Language proficiency and writing skill affect a person’s ability to succeed in their workplace and to obtain employment in the first place – as reported by C Aschliman of the Virginia Commonwealth University. Aschliman’s thesis reviews a host of studies, two of which have identified specific elements that are particularly important to good communication: organization of ideas, conciseness, clarity, and grammar. Studies by Williams and Comb (1993) have shown that the majority of teachers are dissatisfied with their student’s writing; they also indicate that many employers also deem employees unprepared in this sense. Teachers wishing to hone their writing ability (or that of their students) can focus on small changes that can make a big difference in terms of clarity and effectiveness of communication.
Professionals in careers such as journalism, which rely heavily on text-based communication, spend a full year of their degrees learning to organize ideas efficiently. In a typical news article, for instance, components such as the title, lead, subheadings, and additional information need to be correctly positioned in order to capture and maintain the reader’s attention. Although persuasive, narrative and other types of writing vary greatly in style and purpose, students can still benefit from learning how to position information in terms of importance. After all, most business writing is heavily centered on summarizing key points and presenting them in a logical fashion.
Using A Skeleton Or Content Plan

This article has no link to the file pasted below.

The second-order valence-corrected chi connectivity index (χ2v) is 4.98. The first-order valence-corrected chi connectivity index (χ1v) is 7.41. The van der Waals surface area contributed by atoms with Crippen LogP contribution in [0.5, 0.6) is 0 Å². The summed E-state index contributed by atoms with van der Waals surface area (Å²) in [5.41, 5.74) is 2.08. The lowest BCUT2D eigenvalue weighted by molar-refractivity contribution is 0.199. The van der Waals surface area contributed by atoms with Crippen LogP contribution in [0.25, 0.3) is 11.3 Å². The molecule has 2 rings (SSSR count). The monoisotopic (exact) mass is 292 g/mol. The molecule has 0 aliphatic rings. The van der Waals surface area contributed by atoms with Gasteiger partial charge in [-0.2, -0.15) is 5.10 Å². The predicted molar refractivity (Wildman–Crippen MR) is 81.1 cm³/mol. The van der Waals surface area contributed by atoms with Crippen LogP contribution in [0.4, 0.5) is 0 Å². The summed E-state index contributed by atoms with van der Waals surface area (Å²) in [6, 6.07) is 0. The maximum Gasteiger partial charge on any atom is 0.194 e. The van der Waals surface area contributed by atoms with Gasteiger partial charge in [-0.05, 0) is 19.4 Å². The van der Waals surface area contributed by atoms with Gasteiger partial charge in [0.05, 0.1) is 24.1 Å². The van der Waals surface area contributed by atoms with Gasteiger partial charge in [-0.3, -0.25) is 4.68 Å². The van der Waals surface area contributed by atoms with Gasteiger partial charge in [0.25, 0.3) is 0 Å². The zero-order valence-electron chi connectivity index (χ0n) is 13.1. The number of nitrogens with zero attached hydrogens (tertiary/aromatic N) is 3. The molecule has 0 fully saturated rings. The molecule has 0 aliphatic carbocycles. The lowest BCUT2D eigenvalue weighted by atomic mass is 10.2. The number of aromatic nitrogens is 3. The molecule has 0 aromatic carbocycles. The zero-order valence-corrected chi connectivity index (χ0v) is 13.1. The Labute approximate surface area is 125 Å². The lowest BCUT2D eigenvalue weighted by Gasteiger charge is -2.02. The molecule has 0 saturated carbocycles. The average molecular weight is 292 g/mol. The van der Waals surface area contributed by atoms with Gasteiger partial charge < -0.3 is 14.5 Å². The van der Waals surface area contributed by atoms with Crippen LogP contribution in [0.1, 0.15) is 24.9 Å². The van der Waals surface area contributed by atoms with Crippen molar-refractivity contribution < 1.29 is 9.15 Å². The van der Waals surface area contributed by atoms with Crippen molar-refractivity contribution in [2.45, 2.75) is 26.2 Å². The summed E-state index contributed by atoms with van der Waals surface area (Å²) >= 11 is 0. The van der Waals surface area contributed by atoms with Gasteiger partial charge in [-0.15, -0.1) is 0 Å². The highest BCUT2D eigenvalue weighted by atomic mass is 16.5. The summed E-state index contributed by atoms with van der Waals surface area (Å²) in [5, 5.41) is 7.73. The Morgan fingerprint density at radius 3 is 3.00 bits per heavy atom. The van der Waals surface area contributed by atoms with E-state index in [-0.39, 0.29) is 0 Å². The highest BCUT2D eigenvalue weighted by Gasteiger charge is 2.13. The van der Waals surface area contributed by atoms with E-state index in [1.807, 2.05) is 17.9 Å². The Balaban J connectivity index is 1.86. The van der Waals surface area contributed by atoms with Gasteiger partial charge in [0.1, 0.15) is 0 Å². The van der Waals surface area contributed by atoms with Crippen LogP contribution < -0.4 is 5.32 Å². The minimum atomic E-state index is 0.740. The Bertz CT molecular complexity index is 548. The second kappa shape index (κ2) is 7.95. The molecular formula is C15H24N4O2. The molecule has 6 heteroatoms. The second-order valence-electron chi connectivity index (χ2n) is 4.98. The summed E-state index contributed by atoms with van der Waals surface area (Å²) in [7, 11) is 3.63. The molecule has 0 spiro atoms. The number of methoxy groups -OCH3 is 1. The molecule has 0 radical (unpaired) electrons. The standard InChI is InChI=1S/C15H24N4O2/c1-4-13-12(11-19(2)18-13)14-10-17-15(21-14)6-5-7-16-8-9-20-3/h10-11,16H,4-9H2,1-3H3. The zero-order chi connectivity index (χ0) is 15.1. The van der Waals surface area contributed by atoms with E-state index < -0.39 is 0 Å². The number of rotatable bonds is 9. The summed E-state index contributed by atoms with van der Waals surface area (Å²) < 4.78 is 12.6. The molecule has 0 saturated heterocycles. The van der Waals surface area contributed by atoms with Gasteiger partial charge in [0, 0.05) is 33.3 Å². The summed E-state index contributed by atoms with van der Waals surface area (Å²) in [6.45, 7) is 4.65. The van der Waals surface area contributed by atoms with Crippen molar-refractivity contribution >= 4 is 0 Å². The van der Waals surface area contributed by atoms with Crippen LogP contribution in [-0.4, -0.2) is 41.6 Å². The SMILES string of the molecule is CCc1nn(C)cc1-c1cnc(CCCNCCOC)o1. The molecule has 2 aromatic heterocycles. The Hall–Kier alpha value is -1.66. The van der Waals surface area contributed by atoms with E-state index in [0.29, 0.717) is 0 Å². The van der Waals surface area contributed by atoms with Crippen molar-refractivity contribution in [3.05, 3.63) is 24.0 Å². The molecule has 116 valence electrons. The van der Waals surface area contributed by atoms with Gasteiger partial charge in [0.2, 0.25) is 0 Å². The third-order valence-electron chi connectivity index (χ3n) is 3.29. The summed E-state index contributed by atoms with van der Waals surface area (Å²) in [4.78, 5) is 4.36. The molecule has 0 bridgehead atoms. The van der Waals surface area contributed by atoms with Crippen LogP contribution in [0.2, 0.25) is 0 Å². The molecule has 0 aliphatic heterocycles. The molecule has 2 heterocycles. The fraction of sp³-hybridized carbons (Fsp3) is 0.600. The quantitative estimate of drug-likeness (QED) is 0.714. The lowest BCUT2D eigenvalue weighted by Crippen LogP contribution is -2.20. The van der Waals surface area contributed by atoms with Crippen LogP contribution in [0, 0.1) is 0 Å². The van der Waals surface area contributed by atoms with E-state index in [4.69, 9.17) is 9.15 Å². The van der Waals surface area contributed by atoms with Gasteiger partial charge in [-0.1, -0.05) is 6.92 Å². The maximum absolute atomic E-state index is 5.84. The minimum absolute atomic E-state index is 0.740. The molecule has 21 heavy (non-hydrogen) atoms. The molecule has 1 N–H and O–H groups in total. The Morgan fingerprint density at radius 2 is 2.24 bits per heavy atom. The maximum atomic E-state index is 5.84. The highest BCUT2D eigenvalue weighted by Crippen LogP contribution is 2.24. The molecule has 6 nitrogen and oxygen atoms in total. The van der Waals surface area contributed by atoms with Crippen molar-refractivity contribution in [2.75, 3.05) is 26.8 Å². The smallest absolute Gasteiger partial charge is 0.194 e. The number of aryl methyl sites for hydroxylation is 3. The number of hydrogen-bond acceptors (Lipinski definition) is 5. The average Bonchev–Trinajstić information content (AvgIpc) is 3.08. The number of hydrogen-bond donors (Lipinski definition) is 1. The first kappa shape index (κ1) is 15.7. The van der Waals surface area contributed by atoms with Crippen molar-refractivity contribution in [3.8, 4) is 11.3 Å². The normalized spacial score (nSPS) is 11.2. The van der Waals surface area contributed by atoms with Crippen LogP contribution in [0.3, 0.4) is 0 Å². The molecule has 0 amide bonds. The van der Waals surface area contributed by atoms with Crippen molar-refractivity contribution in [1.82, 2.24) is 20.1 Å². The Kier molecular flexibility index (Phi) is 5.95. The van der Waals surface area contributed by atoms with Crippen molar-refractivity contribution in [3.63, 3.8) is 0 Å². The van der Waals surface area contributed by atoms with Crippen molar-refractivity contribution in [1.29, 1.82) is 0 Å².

A skeleton or plan can help students to organize their thoughts and plan contents in a more effective manner. These days, business people and those working in the sciences, engineering, media, and other industries often publish content across various media. For instance, valuable text can be repurposed into everything from podcasts to audio and video files for social media channels. These channels can also be used to inspire audiences to provide their contact details in exchange for additional information (such as white papers, eBooks, or the results of surveys of studies). Creating a skeleton – or better yet, an infographic – can help keep writers focused on key points that need to be covered across different media. This infographic can itself be offered as a lead magnet in exchange for a subscription, email, or other information provided by target audiences.
Reading Content Out Loud
For shorter pieces of content such as blog posts, social media text, or scripts for short videos, it can help to read text out loud, especially if one does not have a sub-editor to check for errors. Reading out loud can help writers spot problems with punctuation and repetition. It can also help to make key changes to any content that will be spoken out loud to an audience. Problems identified may include long sentences, words that can be replaced with simpler/clearer choices, and problematic ‘cut and paste’ sections.
Taking The Reader’s Standpoint
After writing a blog post, article, or essay, it pays to let text ‘sit’ for a few hours and, if possible, a full day (or more) to come back to it with a fresh perspective. Distancing oneself from a text can help identify errors and discover problems such as ineffective paragraph order, odd phrasing, and grammatical errors. To reduce error rates and improve clarity of language, it is important to use simple English and to avoid long paragraphs, as well as to reduce your reliance on the passive voice. Tools like Grammarly can help identify long sentences, repetitions, and confusing structures that can be easily fixed by dividing long sentences into two. Writers can also consider using bullet points, images, headers, and other means of breaking up long paragraphs of text into shorter ones.
Content writing is important for professionals in a wide range of industries. These days, text writers also need to be savvy at producing video and audio content, and clarity of language is therefore more important than ever. Just a few tips to improve writing include organizing ideas, making a plan or infographic, reading content out loud, and above all, putting oneself in the reader’s shoes – even if this means taking a break and coming back to the text later.